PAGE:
Chicago’s Christmas history a mix of traditions
Photo credit: Chicago Theatre street scene 1951 Chicago History Museum, ICHi-019350; Harold Beach, photographer
By Elisa Shoenberger
Chicago’s Christmas traditions are a mixture of ethnic and racial celebrations, combined with the strategy of the city’s retailers to form the public celebrations we know today.
“One of the things people don’t know is that 19th century immigrants (brought) many of the Christ- mas traditions that we know in the U.S.,” said Julius Jones, assistant curator at the Chicago History Museum. While the Christkindlmarket is a relatively new tradition in Chicago, beginning in 1996, German Christ- mas traditions go back to before the Great Chicago Fire in 1871.
But Chicago’s Christmas traditions aren’t just based on Germanic traditions. Ethnic and racial groups throughout the city celebrate the holiday in their own robust and unique ways, Jones said. For example, a midnight Christmas processional takes place in the Ukrainian Village in January, in accordance with the Ukrainian Orthodox calendar.
Many Chicagoans, regardless of background, have traditions centering on the great Christmas tree in the Walnut Room of the former Marshall Field’s department store. In 1907, waiters put up the tree themselves in the room, according to Jones. By the mid-20th century, it was the biggest Christmas tree in the U.S. and people would flock from all over to see it. Macy’s, the current occupant of the former Marshall Field’s building, keeps the tradition going.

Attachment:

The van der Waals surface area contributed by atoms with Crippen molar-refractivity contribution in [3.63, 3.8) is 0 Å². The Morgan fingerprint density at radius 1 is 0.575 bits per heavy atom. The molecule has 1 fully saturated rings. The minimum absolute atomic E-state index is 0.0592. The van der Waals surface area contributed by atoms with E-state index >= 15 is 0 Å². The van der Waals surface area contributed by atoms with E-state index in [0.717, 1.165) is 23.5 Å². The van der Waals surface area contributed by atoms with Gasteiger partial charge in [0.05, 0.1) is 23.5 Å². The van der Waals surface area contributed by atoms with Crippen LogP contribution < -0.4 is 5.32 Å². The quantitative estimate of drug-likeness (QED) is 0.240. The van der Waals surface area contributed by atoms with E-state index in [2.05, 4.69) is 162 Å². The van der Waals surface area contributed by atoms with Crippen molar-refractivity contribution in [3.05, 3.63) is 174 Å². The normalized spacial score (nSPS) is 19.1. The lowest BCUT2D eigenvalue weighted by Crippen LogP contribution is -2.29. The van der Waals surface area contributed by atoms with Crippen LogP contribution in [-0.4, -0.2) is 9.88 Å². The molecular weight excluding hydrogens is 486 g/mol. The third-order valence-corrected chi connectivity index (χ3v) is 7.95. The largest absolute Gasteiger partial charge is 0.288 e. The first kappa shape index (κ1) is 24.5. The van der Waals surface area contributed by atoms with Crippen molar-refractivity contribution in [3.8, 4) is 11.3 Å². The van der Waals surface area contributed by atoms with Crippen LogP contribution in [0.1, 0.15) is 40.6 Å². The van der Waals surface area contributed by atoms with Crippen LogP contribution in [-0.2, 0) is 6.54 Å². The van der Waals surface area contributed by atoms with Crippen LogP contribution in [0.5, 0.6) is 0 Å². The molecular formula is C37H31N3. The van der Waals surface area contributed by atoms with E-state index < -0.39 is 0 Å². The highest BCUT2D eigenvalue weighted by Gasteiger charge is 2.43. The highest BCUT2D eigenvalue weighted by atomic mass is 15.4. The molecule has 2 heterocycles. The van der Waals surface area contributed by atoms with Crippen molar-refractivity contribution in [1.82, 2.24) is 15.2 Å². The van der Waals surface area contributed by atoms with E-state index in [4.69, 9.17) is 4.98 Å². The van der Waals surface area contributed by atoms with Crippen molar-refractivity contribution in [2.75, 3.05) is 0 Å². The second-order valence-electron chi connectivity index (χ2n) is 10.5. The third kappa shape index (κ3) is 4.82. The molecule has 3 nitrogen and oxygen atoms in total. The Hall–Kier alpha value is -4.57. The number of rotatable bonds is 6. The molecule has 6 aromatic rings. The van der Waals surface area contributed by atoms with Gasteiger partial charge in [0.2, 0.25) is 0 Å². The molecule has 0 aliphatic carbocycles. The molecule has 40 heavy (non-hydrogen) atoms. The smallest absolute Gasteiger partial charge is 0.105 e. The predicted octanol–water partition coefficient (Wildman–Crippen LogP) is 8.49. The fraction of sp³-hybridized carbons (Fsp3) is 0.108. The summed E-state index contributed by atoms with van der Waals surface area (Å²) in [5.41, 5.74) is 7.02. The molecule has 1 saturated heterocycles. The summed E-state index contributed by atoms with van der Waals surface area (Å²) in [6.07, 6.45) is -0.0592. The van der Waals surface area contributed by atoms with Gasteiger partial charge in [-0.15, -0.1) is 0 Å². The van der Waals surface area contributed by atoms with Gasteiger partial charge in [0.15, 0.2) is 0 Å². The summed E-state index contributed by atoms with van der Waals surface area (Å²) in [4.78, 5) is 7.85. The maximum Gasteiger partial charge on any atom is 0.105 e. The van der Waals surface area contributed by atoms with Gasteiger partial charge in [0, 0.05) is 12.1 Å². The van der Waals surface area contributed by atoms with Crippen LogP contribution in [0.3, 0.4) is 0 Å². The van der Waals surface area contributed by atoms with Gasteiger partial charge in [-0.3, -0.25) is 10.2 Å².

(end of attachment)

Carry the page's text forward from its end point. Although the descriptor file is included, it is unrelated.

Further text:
“Retailers absolutely made Christmas into what it is now—a shopping experience,” Bill Savage, Northwestern professor and Chicago historian, said. Retailers such as Marshall Field’s and Montgomery Ward were instrumental in creating the visual culture of Christmas, Jones said.
The Ward catalog “was the place where you ordered Christmas presents from afar. Marshall Field’s was where families went to look at the window decorations, and to not just buy Christmas presents, but as a family outing,” Savage said, noting that even the famous character Rudolph the Red-Nosed Reindeer was first commissioned by retailer Montgomery Ward in 1939.
While certain traditions have persisted, some traditions have fallen by the wayside. Notably, the Christmas Tree Ship that allegedly brought thousands of trees to Chicago in the late 19th century. A ship called Rouse Simmons brought trees from Michigan, until it sank in a terrible storm in 1912.
A year later, Chicago put up its first official tree in north Grant Park, commissioned by Mayor Carter Harrison Jr. The tradition continues but now in Millennium Park. The tree had been moved to Daley Plaza in 1966 and in 1982 it stood at State Street and Wacker Drive.